Senegal’s charismatic superstar Baaba Maal has visited Britain many times since bursting on the world music scene 30 years ago, but normally with a full electric band in tow.
It is therefore a rare treat to catch him performing virtually alone, with an acoustic guitar – and proving the decades have not withered his spectacular voice, which is as powerful as ever.
In London’s Union Chapel, perched beneath the stained-glass windows and before the pulpit in a shining, silver gown, Maal inevitably strikes something of a Christ-like figure and one with a message.
Several messages in fact – the limitless potential of his native continent, the importance of education, the transformational power of travel when it is a choice and not forced by brutal wars.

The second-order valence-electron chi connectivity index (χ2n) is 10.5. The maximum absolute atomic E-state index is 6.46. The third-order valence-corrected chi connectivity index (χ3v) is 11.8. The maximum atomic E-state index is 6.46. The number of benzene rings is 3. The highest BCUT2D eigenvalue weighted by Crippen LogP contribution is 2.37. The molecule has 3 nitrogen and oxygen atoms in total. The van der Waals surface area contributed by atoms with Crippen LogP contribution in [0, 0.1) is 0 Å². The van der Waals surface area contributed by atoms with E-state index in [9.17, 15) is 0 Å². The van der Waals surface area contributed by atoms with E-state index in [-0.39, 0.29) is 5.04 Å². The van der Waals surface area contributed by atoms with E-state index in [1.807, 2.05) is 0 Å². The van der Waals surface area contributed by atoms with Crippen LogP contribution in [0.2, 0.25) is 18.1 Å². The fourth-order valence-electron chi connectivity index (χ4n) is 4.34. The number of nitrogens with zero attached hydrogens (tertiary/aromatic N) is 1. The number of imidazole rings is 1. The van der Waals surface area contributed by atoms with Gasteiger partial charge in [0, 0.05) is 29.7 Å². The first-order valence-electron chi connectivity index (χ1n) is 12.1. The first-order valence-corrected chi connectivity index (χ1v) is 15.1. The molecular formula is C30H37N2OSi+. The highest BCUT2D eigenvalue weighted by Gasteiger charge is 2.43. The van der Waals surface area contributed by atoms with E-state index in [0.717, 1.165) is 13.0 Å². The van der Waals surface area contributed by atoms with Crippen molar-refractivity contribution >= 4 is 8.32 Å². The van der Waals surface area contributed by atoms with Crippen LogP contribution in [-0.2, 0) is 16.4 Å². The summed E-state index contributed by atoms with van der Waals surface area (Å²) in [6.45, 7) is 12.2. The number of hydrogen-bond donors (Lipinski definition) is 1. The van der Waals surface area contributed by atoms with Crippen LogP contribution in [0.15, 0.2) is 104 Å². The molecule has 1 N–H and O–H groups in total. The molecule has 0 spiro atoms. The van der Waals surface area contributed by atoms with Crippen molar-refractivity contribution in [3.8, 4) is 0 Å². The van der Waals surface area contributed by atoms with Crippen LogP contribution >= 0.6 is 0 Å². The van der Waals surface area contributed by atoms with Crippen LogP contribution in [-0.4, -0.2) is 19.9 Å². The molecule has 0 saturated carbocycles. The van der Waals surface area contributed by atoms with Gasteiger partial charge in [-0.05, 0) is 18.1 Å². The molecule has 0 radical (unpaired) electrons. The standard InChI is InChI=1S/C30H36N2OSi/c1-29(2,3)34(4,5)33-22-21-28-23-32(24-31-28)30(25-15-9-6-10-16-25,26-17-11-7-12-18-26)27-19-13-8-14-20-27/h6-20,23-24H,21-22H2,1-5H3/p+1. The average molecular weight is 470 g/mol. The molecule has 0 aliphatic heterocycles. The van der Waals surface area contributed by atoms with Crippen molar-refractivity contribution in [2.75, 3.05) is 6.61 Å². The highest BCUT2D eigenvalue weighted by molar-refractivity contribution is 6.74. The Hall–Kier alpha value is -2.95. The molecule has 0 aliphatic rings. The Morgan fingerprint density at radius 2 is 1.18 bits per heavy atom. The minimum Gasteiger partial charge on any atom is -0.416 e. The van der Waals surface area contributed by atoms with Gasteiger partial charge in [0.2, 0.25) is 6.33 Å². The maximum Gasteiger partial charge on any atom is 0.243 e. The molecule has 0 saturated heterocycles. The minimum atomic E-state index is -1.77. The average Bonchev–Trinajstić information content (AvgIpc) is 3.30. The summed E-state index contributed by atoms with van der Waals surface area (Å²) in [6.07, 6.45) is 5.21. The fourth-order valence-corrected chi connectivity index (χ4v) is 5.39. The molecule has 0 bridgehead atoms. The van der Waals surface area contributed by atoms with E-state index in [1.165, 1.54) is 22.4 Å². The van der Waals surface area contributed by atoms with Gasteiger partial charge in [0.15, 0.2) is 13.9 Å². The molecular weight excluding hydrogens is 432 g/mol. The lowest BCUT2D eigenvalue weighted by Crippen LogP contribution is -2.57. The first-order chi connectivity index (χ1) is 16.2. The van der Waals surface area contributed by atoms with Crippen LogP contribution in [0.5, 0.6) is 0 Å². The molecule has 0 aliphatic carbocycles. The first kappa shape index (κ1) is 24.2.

If that all sounds a bit heavy for a Friday night, don’t be fooled, because the rhythmic guitar work, the gorgeous melodies and that voice are the real highlights.
The setlist is a trip down memory lane, featuring only the title track from his recent return-to-form LP The Traveller, with old favourite "Baayo" perhaps the pick of the lot.
There is only one misstep – when an anecdote about his love of travel trips over into a rather embarrassing “joke” about how long women take to wash their hair, iron their clothes and get ready to go.
Quickly forgotten, it’s back to Maal’s finger-whirring majesty of the guitar and intense vocals – the intoxicating "Tara" is particularly lovely – before the crowd rises for a brief jamming session to see the evening out.
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